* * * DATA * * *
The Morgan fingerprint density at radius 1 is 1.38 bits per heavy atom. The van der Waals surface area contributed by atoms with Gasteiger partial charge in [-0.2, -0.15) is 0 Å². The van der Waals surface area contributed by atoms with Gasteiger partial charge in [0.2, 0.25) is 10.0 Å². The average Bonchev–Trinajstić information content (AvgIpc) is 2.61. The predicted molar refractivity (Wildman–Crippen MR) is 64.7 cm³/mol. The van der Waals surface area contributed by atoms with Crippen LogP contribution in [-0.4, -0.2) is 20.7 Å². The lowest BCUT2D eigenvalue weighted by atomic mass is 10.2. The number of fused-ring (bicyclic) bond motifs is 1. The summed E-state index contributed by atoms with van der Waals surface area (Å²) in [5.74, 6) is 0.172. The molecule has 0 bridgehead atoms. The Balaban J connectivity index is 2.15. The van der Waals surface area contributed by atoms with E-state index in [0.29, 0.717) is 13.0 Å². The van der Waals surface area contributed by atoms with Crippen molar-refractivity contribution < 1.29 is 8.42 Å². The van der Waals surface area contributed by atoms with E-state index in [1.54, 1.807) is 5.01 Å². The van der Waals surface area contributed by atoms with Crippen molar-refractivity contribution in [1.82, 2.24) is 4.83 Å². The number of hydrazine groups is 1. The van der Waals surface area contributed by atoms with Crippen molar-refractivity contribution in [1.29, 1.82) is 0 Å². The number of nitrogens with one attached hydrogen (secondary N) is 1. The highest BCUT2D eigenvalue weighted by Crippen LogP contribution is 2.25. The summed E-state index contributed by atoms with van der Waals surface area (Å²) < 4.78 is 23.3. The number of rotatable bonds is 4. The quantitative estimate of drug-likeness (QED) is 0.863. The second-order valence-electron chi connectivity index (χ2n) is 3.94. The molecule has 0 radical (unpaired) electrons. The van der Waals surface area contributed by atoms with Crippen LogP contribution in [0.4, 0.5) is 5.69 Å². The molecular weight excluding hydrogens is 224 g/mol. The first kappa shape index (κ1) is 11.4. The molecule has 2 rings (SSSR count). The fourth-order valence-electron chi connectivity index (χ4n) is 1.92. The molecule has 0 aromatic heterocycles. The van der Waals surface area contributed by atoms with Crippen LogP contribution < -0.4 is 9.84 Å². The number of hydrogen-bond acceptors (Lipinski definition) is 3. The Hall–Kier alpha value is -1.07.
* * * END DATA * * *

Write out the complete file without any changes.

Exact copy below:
The Morgan fingerprint density at radius 1 is 1.38 bits per heavy atom. The van der Waals surface area contributed by atoms with Gasteiger partial charge in [-0.2, -0.15) is 0 Å². The van der Waals surface area contributed by atoms with Gasteiger partial charge in [0.2, 0.25) is 10.0 Å². The average Bonchev–Trinajstić information content (AvgIpc) is 2.61. The predicted molar refractivity (Wildman–Crippen MR) is 64.7 cm³/mol. The van der Waals surface area contributed by atoms with Crippen LogP contribution in [-0.4, -0.2) is 20.7 Å². The lowest BCUT2D eigenvalue weighted by atomic mass is 10.2. The number of fused-ring (bicyclic) bond motifs is 1. The summed E-state index contributed by atoms with van der Waals surface area (Å²) in [5.74, 6) is 0.172. The molecule has 0 bridgehead atoms. The Balaban J connectivity index is 2.15. The van der Waals surface area contributed by atoms with E-state index in [0.29, 0.717) is 13.0 Å². The van der Waals surface area contributed by atoms with Crippen molar-refractivity contribution < 1.29 is 8.42 Å². The van der Waals surface area contributed by atoms with E-state index in [1.54, 1.807) is 5.01 Å². The van der Waals surface area contributed by atoms with Crippen molar-refractivity contribution in [1.82, 2.24) is 4.83 Å². The number of hydrazine groups is 1. The van der Waals surface area contributed by atoms with Crippen molar-refractivity contribution in [1.29, 1.82) is 0 Å². The number of nitrogens with one attached hydrogen (secondary N) is 1. The highest BCUT2D eigenvalue weighted by Crippen LogP contribution is 2.25. The summed E-state index contributed by atoms with van der Waals surface area (Å²) < 4.78 is 23.3. The number of rotatable bonds is 4. The quantitative estimate of drug-likeness (QED) is 0.863. The second-order valence-electron chi connectivity index (χ2n) is 3.94. The molecule has 0 radical (unpaired) electrons. The van der Waals surface area contributed by atoms with Crippen LogP contribution in [0.4, 0.5) is 5.69 Å². The molecular weight excluding hydrogens is 224 g/mol. The first kappa shape index (κ1) is 11.4. The molecule has 2 rings (SSSR count). The fourth-order valence-electron chi connectivity index (χ4n) is 1.92. The molecule has 0 aromatic heterocycles. The van der Waals surface area contributed by atoms with Crippen LogP contribution < -0.4 is 9.84 Å². The number of hydrogen-bond acceptors (Lipinski definition) is 3. The Hall–Kier alpha value is -1.07.